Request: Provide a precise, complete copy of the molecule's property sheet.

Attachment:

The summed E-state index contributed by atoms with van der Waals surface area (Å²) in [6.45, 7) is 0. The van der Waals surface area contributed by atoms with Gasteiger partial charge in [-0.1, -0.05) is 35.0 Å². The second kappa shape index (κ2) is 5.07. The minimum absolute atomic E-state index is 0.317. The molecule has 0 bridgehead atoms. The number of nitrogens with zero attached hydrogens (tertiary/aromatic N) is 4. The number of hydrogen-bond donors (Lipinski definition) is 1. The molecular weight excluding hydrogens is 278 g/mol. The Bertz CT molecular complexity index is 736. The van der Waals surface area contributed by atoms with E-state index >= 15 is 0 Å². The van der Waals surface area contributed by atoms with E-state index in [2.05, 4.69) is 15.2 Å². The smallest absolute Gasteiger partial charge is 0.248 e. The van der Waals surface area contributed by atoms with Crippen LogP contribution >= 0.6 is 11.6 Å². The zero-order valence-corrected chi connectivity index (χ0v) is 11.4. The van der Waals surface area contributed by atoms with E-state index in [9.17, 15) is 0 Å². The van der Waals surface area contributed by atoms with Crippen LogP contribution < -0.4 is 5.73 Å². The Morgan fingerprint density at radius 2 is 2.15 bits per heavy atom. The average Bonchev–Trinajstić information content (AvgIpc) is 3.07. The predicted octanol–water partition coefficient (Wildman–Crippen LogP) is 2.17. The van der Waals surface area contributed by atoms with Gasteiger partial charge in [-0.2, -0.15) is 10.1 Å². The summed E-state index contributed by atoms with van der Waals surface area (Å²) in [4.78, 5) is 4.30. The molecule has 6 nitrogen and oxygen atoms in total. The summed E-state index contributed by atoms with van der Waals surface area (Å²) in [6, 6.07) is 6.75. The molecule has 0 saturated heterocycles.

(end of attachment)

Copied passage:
The summed E-state index contributed by atoms with van der Waals surface area (Å²) in [6.45, 7) is 0. The van der Waals surface area contributed by atoms with Gasteiger partial charge in [-0.1, -0.05) is 35.0 Å². The second kappa shape index (κ2) is 5.07. The minimum absolute atomic E-state index is 0.317. The molecule has 0 bridgehead atoms. The number of nitrogens with zero attached hydrogens (tertiary/aromatic N) is 4. The number of hydrogen-bond donors (Lipinski definition) is 1. The molecular weight excluding hydrogens is 278 g/mol. The Bertz CT molecular complexity index is 736. The van der Waals surface area contributed by atoms with E-state index >= 15 is 0 Å². The van der Waals surface area contributed by atoms with E-state index in [2.05, 4.69) is 15.2 Å². The smallest absolute Gasteiger partial charge is 0.248 e. The van der Waals surface area contributed by atoms with Crippen LogP contribution >= 0.6 is 11.6 Å². The zero-order valence-corrected chi connectivity index (χ0v) is 11.4. The van der Waals surface area contributed by atoms with E-state index in [9.17, 15) is 0 Å². The van der Waals surface area contributed by atoms with Crippen LogP contribution < -0.4 is 5.73 Å². The Morgan fingerprint density at radius 2 is 2.15 bits per heavy atom. The average Bonchev–Trinajstić information content (AvgIpc) is 3.07. The predicted octanol–water partition coefficient (Wildman–Crippen LogP) is 2.17. The van der Waals surface area contributed by atoms with Gasteiger partial charge in [-0.2, -0.15) is 10.1 Å². The summed E-state index contributed by atoms with van der Waals surface area (Å²) in [4.78, 5) is 4.30. The molecule has 6 nitrogen and oxygen atoms in total. The summed E-state index contributed by atoms with van der Waals surface area (Å²) in [6, 6.07) is 6.75. The molecule has 0 saturated heterocycles.